By: Luke Siuty
icture a scene with several performers. The stage fills with chatter about decorating a Christmas table, but one person interrupts claiming the stove is on fire. There is neither a table nor emergency, no script or direction. It’s improvisational theater, and the people aren’t actors but group therapy patients seeking psychological treatment.
Improvisational theater exercises, more popularly known as “improv,” have long been used in therapy. As early as the 1960s, Viola Spolin pioneered exercises designed to tap into one’s self-expression and creativity. Over the years, psychologists have found several mental health benefits for patients from integrating improv into their practice, such as reducing anxiety and treating depression.
Kristin Krueger (Ph.D. PSYC ’04) first encountered improv when a friend convinced her to enroll in a class in 2006. She says that improv helped her to overcome many of her inhibitions and feelings of self-consciousness, helping her extend past her comfort zone and improving her personal interactions. Taking interest in improv as a cognitive activity, Krueger decided to create a small clinical study based on mental health outcomes when she worked for the Cook County Health and Hospitals System.
“I wanted to see if all the great things people say about improv could be measured, that it increases how you feel about yourself, that it reduces your depressive symptoms and anxiety and increases your self-esteem,” she says. The results of the study conducted by Krueger along with two Illinois Tech research collaborators were published in the paper “Thera-Prov: A Pilot Study of Improv Used to Treat Anxiety and Depression” in the Journal of Mental Health (July 2017).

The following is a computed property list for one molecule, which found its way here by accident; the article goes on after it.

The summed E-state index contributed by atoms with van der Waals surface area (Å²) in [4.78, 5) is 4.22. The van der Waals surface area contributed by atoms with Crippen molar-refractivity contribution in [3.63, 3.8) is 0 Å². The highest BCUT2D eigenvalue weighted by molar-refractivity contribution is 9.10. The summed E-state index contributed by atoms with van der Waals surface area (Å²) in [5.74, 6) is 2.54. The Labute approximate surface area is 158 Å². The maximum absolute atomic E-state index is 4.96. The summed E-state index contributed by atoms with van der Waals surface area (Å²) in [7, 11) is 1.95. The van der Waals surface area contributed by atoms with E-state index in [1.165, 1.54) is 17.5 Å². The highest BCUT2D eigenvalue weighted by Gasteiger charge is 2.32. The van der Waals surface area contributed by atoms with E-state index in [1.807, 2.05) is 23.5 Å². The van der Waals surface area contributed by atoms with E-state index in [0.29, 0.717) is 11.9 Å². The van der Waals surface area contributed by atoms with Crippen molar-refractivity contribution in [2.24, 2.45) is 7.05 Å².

Krueger interviewed each person in her weekly practice treatment group individually, starting with an introductory survey on demographic information. She took five qualities designed to highlight mental health outcomes—anxiety, depression, self-esteem, satisfaction with social roles, and perfectionism—and found significant improvements in self-esteem, anxiety, and depression, alongside a trend for reduced perfectionism among participants after improv therapy.
“I wanted to see if all the great things people say about improv could be measured, that it increases how you feel about yourself, that it reduces your depressive symptoms and anxiety and increases your self-esteem”
How is this addressed in practice? Besides doing improv skits, Krueger may select a game that targets a specific concern that commonly affects patients, such as fear of failure. The participants will then engage in a challenging exercise, and they will be required to celebrate every move they make, especially when they fail at it or make some kind of error. After the exercise, the group is given a chance to reflect on the experience.
“Improv in and of itself probably addresses several areas; that is the nature of improv,” Krueger says. “If they can recall a time when they were very courageous, they might also be courageous the next time they have to do something difficult at work or in a social situation.”
Krueger is currently working on a second study that seeks to categorize improv exercises based on cognitive activities. Her method involves inviting clinical neuropsychologists or trainees and having them participate in games, such as “Wind and Rewind,” which sharpens memory. Seated in a circle, participants go in order and say words that they associate with the beginning word. After the last person goes, everyone starts to chant the words in reverse order.
“I was impressed that Dr. Krueger was able to put this study together so that we can support claims about improv exercising specific parts of the brain and those skills,” says Sherrie All, a clinical psychologist who owns the Chicago Center for Cognitive Wellness. “We’re getting a lot of new evidence to show that the adult brain can continue to grow or change throughout the entire lifespan.”
Outside of her private practice in Elmhurst, Illinois, Krueger partakes in the Chicago-based improv troupe The Therapy Players, composed solely of psychotherapists, who are all trained in improv. A hit at many mental health conferences and meetings as well as at The Den Theatre and Stage 773 in Chicago and Oak Park’s Open Door Theater, the troupe bases about half of its skits on its work.